So should we raise “bad boys”?

I can’t blame fathers who care about their sons for raising them in such a way that they will thrive in this world, including in their dealings with the opposite sex.  But as a society, we can do better than this.  Many aspects of our biology are simply outdated, such as a man’s instinct to be overly macho, as well as a woman’s instinct to be attracted to such machismo.  Fortunately, there are some wise women out there who know better.  My wife is one of them, and I’m a very lucky man.  Sadly, our happy marriage is very much the exception, rather than the norm.

It’s a two way street, ladies

We are emphasizing raising boys to respect women, yet girls are raised to do whatever feels good in the moment because “girls can be anything boys can”.  In so doing, we are raising the angry men of the future.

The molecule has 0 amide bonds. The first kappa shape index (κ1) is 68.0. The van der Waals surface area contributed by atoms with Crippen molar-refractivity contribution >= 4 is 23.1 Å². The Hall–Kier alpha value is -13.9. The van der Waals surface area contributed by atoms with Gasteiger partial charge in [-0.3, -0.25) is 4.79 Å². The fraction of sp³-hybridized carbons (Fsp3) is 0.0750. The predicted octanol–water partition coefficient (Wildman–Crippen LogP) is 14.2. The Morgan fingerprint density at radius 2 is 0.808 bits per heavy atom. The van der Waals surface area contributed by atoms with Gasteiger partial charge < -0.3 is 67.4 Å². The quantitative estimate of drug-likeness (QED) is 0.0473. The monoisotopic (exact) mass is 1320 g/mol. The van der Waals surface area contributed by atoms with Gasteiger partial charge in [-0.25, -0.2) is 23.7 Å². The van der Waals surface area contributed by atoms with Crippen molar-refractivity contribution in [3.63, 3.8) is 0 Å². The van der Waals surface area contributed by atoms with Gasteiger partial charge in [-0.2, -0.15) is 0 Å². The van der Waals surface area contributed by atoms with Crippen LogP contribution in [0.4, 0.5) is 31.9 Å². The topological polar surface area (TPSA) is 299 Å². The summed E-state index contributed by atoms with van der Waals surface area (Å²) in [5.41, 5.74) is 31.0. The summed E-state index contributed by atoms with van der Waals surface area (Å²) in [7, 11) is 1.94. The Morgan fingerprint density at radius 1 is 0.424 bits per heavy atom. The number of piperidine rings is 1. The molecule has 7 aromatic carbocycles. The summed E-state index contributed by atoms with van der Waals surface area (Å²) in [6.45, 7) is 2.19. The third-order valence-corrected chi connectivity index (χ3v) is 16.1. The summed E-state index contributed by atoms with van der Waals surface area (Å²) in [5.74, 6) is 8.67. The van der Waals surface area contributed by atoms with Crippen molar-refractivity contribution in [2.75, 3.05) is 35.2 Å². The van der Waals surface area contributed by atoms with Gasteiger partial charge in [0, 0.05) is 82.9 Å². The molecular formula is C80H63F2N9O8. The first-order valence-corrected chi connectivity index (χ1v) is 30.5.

If we want a future with the kinds of relationships built on mutual respect, vulnerability and empathy, and where a relationship and marriage is a partnership where each complements the other; then we must raise our boys and girls accordingly.

We need to teach our girls that the guy their instincts tell them to put in the “friendzone” because he’s “such a sweet guy”, he’s the guy who will treat her right.  We need to teach our girls the danger of going with the guys who excite them.  Get them out of the “Dirty Dancing” mentality.